#484 Acidulous Osprey

Posted 21 January 2020 - 04:57 PM

If you look at the gifted research, it's the exceptionally/profoundly gifted kids who tend to have bad mental health outcomes.  I wouldn't be concerned about a kid testing at the 96-99th percentile having a miserable time of it as a consequence of being gifted.

#485 MayaTheGrinch

Posted 21 January 2020 - 04:58 PM

I’m so sorry caribou. Ghosting hurts. Hopefully things work out.

#486 Bethlehem Babe

Posted 21 January 2020 - 05:37 PM

Oh that’s such a tough response from a so-called friend. You’d think you’d band together to share resources!

My vent. Eye check today. Eldests low muscle tone is impacting his eyesight and we’ve been referred onto a specialist for more support and glasses. Unfortunately he’s completely opposed to glasses. Sometimes it feels that everything always leads to more specialist and more travel and more expenses.
Youngest didn’t completely co-operate but they were happy enough with him.

#487 SM3s Fight Song

Posted 21 January 2020 - 06:27 PM

That's so hurtful Caribou.

DS speech assessment is rebooked for next week on my dad's day off.  He's going to take me and ds to it.  Unfortunately his car is manual and I've only driven auto so can't borrow his car.

#488 Caribou

Posted 22 January 2020 - 07:16 AM

DD was complaining about being so dumb last night so a good opportunity came up to talk about her diagnosis of ADHD and giftedness. While we didn't use those terms we explained she was brighter than most people and found work easy, but she had a harder time than most people because she struggles with attention and we explained thats what the tests had showed.

We've also let her know we have arranged for someone to help her with attention strategies for term one. She seemed upbeat about this. We will have to keep reminding her this because I am sure it was all overwhelming and she's going to forget parts of it too.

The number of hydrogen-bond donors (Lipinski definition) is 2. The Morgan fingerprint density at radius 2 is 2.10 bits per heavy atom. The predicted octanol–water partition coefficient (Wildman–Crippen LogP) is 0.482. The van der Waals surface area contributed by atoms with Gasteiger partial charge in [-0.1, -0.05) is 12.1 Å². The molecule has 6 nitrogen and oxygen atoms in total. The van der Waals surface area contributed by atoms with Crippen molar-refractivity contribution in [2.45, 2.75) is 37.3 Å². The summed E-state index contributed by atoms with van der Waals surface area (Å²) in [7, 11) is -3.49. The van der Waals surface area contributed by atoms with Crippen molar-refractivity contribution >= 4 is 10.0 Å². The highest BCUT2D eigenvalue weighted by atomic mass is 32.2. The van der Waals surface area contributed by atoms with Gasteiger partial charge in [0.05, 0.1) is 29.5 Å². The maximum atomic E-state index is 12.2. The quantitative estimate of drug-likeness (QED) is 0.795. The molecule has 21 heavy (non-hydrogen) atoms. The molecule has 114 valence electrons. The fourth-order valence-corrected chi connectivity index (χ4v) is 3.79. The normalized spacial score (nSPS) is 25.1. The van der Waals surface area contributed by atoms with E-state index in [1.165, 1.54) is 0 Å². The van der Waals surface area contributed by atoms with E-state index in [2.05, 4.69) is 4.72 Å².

Getting there. Baby steps right?

SM3s - That's great your Dad can help out. sucks about the manual but better than missing appointment completely.

#489 Chaotic Pogo

Posted 22 January 2020 - 09:19 AM

Caribou that sounds like a really good start.

I was talking with DD yesterday about how good she is at problem solving, but at how hard she find the 'boring' bits like learning words. And that it was the opposite for lots of other kids.

#490 MayaTheGrinch

Posted 22 January 2020 - 10:51 AM

That sounds like a really good start caribou.

#491 Caribou

Posted 22 January 2020 - 09:18 PM

Does anyone’s ADHD kid struggle to fall asleep?

#492 IamtheMumma

Posted 22 January 2020 - 09:28 PM

Yes. Ritalin makes it hard for him to fall asleep. He's just started melatonin. So far, it is working so well.

#493 MayaTheGrinch

Posted 22 January 2020 - 09:47 PM

Yep. Well the youngest one very much so. He was 4.5 before he slept more then 3 hours at a time. He did not fall asleep until 10-11 and would sleep maybe 2-3 hours if I was lucky. As a newborn he was that kid who was up 16-18 hour straight. I always joked there was only two modes for him unconscious and full tilt. No “I’m sleepy” stage at all. Adhd has been associated with lower levels of melatonin being produced by the body. Melatonin was a god send (I rocked up at the peads after a month of the kid sleeping 30 mins at a time then being awake for 2 hours then asleep for 30mins and was desperate for a solution).